Analysing Twitter data

Earlier this month, I was the curator of @WeAreRLadies for a week. They have a different person tweeting every seven days; I was in charge in the week commencing 5th October.

When I was planning, I wondered how active I should be. I decided to do some analysis of the account to see if there was a normal pattern I could seek to replicate. To do this, I used the package rtweet to pull in tweets from the account for the past year.

With the get_timelines() function, you specify the account name and the number of tweets you want. I found through trial and error that I needed to pull ~2000 tweets to go back a year; I then filtered the data to make sure it only included tweets from the period I was interested in.

I took a few more steps to add information that would help me explore. Firstly I added a column to indicate if the tweet was a reply to another account or a retweet, to differentiate between those activities and original tweets directly broadcast on the channel. I also added a column to indicate the date of the Monday in that week so the analysis would pick up the different curator periods.

Throughout, I used data.table as it’s my preferred package for working with tabular data.


# Download 2000 tweets from account
rladies_tweets <-"WeAreRLadies", n = 2000))

# Filter so all tweets are between given dates
rladies_tweets <- rladies_tweets[created_at > "2019-10-07" & 
                                   created_at < "2020-10-05"]

# Add a column to indicate tweet is not reply or retweet
rladies_tweets[, not_reply_retweet := (is_retweet == FALSE) & 
                 (reply_to_screen_name == "WeAreRLadies"|]

# Add a column to group weeks by start date
rladies_tweets[, week_start := cut(created_at, "week")]

# Reduce down to relevant columns
rladies_tweets <- rladies_tweets[, .(created_at, text, favorite_count, 
                                     retweet_count, quote_count, reply_count,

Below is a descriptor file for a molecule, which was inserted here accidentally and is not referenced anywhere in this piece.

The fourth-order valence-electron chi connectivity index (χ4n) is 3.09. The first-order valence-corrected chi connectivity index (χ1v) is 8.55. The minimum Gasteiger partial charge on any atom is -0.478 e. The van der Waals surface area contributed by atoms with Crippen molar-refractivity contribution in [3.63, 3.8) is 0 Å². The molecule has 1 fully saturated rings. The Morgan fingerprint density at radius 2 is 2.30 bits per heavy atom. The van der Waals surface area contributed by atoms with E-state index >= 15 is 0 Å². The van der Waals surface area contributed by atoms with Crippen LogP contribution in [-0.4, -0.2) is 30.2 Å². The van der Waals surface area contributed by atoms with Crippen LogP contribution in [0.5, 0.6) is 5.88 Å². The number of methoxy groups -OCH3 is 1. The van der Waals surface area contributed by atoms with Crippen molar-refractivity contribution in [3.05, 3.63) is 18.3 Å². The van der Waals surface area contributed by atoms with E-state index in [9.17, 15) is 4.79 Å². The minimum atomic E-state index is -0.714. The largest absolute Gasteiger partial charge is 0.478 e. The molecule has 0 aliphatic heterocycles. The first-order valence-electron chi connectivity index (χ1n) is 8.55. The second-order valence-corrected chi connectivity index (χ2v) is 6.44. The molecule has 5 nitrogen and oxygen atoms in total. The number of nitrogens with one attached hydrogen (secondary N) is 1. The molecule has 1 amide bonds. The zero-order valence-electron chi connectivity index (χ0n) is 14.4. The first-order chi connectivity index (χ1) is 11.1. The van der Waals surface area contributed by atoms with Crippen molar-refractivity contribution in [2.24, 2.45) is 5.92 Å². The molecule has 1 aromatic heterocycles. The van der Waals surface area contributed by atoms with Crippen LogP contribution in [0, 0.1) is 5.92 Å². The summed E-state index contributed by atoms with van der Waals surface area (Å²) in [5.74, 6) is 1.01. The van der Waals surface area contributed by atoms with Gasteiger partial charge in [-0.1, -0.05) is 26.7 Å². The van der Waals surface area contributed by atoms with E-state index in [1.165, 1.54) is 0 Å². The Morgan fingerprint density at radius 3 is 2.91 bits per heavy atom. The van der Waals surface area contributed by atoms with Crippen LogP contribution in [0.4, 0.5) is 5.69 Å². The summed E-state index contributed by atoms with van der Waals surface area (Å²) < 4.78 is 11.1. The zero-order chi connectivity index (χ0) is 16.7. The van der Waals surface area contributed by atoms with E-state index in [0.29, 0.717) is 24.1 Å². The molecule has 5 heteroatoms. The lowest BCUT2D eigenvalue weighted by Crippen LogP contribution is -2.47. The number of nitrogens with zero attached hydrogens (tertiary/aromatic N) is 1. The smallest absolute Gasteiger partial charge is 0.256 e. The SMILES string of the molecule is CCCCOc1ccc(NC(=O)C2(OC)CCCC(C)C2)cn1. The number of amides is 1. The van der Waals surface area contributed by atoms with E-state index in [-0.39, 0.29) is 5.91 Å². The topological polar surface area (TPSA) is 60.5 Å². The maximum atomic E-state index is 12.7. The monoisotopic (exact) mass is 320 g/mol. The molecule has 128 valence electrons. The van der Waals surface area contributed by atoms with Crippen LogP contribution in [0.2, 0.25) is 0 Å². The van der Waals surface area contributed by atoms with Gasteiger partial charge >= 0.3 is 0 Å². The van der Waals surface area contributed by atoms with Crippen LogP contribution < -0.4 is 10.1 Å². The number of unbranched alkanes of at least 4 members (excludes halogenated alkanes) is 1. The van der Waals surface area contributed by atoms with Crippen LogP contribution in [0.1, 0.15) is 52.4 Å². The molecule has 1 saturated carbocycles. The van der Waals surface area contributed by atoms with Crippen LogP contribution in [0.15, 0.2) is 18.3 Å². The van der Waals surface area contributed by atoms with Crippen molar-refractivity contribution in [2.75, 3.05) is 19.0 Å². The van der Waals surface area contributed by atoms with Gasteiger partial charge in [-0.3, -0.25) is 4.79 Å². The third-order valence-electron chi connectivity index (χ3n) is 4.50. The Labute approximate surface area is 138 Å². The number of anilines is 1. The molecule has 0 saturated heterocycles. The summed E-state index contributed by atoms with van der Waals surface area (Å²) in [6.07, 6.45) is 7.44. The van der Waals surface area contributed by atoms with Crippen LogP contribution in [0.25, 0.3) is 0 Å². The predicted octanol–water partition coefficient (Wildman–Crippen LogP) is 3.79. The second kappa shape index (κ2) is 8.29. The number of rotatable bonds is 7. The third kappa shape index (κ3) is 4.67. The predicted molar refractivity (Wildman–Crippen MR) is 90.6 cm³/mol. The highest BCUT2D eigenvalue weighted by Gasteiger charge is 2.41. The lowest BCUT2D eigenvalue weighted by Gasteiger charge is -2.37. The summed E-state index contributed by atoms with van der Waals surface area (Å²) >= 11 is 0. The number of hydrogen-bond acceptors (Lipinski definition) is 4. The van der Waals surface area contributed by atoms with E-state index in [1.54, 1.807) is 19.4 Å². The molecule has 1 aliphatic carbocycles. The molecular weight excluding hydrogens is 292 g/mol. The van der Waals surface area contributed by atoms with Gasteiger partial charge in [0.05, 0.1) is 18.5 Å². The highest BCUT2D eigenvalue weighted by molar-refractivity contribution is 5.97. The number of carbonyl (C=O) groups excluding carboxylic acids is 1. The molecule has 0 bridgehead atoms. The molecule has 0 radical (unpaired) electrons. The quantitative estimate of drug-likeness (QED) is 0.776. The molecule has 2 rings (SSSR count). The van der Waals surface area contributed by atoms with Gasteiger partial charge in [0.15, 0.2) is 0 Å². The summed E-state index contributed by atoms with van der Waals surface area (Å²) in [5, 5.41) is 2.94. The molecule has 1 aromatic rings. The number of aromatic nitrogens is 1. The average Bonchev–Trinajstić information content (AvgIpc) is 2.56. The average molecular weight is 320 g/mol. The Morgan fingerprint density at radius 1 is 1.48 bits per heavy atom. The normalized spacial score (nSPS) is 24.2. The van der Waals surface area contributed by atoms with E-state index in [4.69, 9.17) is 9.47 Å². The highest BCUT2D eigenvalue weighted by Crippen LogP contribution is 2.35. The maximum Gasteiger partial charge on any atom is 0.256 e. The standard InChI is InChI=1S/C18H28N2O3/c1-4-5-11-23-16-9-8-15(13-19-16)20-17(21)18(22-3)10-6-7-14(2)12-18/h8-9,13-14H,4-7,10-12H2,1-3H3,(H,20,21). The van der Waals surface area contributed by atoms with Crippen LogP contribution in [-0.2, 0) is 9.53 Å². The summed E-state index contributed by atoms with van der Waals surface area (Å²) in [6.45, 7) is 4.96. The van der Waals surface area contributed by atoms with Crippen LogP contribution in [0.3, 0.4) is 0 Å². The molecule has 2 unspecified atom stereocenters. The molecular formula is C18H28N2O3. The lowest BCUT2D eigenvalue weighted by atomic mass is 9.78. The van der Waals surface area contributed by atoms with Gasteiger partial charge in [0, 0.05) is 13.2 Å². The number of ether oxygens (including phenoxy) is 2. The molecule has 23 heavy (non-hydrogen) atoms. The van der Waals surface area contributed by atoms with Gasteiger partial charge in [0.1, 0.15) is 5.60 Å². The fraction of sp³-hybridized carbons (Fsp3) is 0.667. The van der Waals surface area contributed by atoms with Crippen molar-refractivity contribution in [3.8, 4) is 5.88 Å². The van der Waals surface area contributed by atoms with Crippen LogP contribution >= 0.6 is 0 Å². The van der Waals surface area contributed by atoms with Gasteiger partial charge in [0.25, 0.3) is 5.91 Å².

not_reply_retweet, week_start)]

Using ggplot2, I plotted activity over time. You can do this through rtweet too but I found it easier to use ggplot2 once I’d transformed the data.

You can see that there are some weeks when there was a break between curators. You can also see curators are totally different - both in terms of number of tweets and the number of retweets and replies. One curator tweeted over 200 times!

To get more of a sense of range, I looked at the number of tweets a week and plotted some boxplots.

# Number of tweets each week for each tweet category
week_counts <- rladies_tweets[, .N, by = c("week_start", "not_reply_retweet")]

# Number of tweets each week that are a reply/retweet
week_counts <- week_counts[!not_reply_retweet == FALSE]

# Total number of tweets each week (all categories)
all_week_counts <- rladies_tweets[, .N, by = week_start]
all_week_counts[, not_reply_retweet := FALSE]

# Combine data
week_counts <- rbind(all_week_counts, week_counts)

# Remove weeks with 0 or 1 tweets
week_counts <- week_counts[N > 1]

You can see that the median is around 50, although about 35 to 70 looks pretty normal. That’s including retweets and replies - otherwise the median is about 30.

How did I do in the end? I looked at the data and found out I tweeted 61 times, and 8 of those were retweets/replies. I’m a bit surprised because at the time I wondered if I was active enough, but it looks like I was doing very averagely for the account. Which is what I wanted!

In my next post, I’ll go into more detail about what ‘normal’ looks like on this account, such as levels of engagement and tweet timing.

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